US and Iran Speak ‘Same Language’ in Nuclear Talks



Geneva__ Western and Iranian diplomats hailed a new pace, candor and mutual will to try to forge a process to resolve international concerns about Iran’s nuclear program, but acknowledged they were at the beginning of a still complex and difficult negotiation whose success is not guaranteed.

“The good news, we are getting to a place where one can imagine we could possibly have a process that could lead to an agreement,” a senior US administration official, speaking not for attribution, told journalists Wednesday at the end of two days of nuclear negotiations here, the first since the June election of Iranian President Hassan Rouhani.

“I have never had such intense, detailed, straight-forward, candid conversations with the Iran delegation before,” the American official said. “The discussions took place in English…the pace of discussions was much better. It creates the ability to have a back and forth.”

“There are [still] serious differences.” the U.S. official said. We “got more today than we have ever gotten before, but there’s still a whole lot more we have to get.”

“Both sides are serious, both sides want to find common ground,” Iranian Foreign Minister Mohammad Javad Zarif, speaking in English, told journalists at a press conference at the conclusion of talks here. “Iran is interested in resolving this issue.”

Zarif, at the Geneva talks, “presented an outline of a plan as a proposed basis for negotiations, which is being carefully considered” by the six world powers, Catherine Ashton, European Union foreign policy chief, told a press conference here Wednesday, part of a rare joint statement by Iran and the so-called P5+1.

The two sides agreed to meet again in Geneva Nov. 7-8, and said that technical experts on both the nuclear and sanctions issues would be meeting before that.

The US official suggested that it would probably be premature for P5+1 foreign ministers and US Secretary of State John Kerry to lead delegations to the next Geneva meeting in just three weeks time, given that there are still so many complex technical, and more fundamental, issues to resolve. The new Iranian leadership had previously expressed the conviction that progress could be made more quickly at the ministerial level. But Zarif on Wednesday struck a diplomatic tone, expressing satisfaction with how the negotiations had been conducted here, often by deputies, and said foreign ministers could be summoned when needed.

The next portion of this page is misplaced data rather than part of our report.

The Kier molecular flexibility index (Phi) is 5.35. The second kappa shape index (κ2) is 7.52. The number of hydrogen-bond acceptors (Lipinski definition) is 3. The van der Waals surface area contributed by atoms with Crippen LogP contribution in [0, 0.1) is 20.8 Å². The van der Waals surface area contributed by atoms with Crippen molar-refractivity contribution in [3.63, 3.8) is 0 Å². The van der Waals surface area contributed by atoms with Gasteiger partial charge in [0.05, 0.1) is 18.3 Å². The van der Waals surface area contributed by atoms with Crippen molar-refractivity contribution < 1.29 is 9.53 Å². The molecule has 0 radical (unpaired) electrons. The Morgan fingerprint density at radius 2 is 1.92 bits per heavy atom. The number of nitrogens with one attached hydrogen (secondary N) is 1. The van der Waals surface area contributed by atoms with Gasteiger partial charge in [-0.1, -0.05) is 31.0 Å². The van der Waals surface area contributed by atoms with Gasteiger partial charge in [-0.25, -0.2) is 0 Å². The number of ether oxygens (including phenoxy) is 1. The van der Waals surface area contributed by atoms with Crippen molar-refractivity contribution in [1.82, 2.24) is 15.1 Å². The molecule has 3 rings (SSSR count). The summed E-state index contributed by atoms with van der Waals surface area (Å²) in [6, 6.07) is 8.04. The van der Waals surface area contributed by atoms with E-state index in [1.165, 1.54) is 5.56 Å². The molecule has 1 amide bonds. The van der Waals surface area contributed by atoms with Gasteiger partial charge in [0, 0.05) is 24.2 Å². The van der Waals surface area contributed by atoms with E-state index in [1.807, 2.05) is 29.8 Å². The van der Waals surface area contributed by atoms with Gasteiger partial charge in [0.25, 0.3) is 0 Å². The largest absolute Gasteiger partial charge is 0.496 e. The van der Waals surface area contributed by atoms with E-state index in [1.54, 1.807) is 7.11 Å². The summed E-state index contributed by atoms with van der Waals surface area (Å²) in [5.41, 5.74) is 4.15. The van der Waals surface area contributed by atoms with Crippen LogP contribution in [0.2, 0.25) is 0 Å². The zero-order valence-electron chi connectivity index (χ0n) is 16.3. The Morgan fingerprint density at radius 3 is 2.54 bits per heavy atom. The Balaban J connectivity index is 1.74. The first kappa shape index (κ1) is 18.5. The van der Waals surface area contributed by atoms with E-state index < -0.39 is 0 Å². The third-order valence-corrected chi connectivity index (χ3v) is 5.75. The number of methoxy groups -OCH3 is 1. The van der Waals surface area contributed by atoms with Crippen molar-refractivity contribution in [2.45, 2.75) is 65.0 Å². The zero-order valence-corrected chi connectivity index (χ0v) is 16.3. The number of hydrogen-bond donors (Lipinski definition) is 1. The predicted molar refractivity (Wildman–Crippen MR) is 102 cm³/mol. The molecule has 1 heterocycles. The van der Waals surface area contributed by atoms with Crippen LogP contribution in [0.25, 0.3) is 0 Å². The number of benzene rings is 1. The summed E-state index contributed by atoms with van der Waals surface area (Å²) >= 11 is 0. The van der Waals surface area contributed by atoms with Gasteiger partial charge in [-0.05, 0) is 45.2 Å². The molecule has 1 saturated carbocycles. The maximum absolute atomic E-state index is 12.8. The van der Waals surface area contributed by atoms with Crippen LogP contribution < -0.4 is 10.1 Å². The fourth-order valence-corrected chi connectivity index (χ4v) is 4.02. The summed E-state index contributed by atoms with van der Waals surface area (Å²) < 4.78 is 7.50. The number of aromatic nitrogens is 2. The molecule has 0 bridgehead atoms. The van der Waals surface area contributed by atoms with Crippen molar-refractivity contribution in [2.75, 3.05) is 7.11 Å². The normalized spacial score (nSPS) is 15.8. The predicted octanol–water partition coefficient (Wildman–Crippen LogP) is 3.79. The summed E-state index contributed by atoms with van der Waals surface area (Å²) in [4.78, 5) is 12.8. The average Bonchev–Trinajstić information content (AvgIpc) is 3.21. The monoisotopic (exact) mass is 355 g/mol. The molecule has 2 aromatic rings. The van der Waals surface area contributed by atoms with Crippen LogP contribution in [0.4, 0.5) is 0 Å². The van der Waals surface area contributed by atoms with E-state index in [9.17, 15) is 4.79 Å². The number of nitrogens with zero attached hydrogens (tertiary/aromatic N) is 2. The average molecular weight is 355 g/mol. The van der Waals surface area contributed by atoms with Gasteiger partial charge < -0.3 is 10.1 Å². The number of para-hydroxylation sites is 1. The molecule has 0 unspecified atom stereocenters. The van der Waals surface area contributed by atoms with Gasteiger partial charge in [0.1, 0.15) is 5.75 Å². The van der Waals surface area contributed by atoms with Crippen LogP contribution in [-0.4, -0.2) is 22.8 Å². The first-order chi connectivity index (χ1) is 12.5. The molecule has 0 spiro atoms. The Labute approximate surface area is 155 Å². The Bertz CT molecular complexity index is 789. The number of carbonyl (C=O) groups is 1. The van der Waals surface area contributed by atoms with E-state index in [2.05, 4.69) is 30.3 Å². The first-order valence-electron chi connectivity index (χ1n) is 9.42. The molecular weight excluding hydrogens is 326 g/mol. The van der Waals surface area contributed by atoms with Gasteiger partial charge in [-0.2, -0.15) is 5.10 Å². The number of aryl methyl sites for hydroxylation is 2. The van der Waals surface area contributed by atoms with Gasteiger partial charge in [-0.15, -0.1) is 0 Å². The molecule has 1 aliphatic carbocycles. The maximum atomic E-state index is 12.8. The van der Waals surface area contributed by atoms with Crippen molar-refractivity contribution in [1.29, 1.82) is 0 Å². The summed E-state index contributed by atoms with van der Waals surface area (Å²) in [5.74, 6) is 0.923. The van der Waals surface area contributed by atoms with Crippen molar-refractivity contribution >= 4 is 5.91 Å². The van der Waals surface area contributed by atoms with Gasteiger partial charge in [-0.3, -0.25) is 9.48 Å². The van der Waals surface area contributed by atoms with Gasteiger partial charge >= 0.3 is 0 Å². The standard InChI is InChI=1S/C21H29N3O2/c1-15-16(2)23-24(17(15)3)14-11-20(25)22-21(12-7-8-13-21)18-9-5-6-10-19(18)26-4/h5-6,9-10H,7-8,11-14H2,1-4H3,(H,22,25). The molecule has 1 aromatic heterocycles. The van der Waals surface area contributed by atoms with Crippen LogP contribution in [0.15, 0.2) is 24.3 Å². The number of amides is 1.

“We are prepared to meet at the ministerial level whenever necesaary,” Zarif said. “I am content with the last few days, how colleagues were able to conduct the negotiations…it was a serious and substantive negotiation. …But I think at a certain stage, [the negotiations] will need more political direction.”

The two sides also agreed not to publicly disclose the details of the Iranian proposal, given the sensitivity of the issues involved, both in Iran and foreign capitals.

“The details require serious and in depth negotiations,” Zarif said. “We will be doing the negotiations in the negotiating room, not [in public, and] through the press. The seriousness and importance of the details requires us to be very vigilant.”

One party not at the talks that is unlikely to patiently await the details to be worked out before moving forward with new sanctions is Congress. The senior US official said she would be probably be briefing members behind closed doors in classified session upon her return.

“If we have what I call the high class problem of a verifiable and sound agreement that addresses all of the international community’s concerns about Iran’s nuclear program and assures the world [Iran won’t get a nuclear weapon], I feel confident that everyone engaged in this process will support that outcome, including the U.S. Congress,” the American official said. “None of us want to undo the [sanctions architecture] in place before we have results.”

“Overall, there was modest progress,” Ali Vaez, senior Iran researcher at the International Crisis Group, told Al-Monitor Wednesday. “The very fact that the two sides are speaking the same language after all these years… the most we could expect from these two days of talks.”

Zarif conducted his press conference Wednesdsy, speaking in both fluent English and Persian, from a wheel chair, having traveled to Geneva with severe back pain, accompanied by a doctor. The American official said many of the diplomats here, fellow veterans of constant air travel and chronic back pain, had expressed their empathy to Zarif and recommended to him various remedies.

“Not one of us doesn’t have a back problem,” the US official said, saying Zarif had told them he had undergone an acupuncture treatment today. Diplomatic colleagues here offered him “books they thought he should read, things he might try. …We all have suffered.”

(Photo of Iranian Foreign Minister Mohammad Javad Zarif speaking in Geneva October 16, 2013. By Reuters.)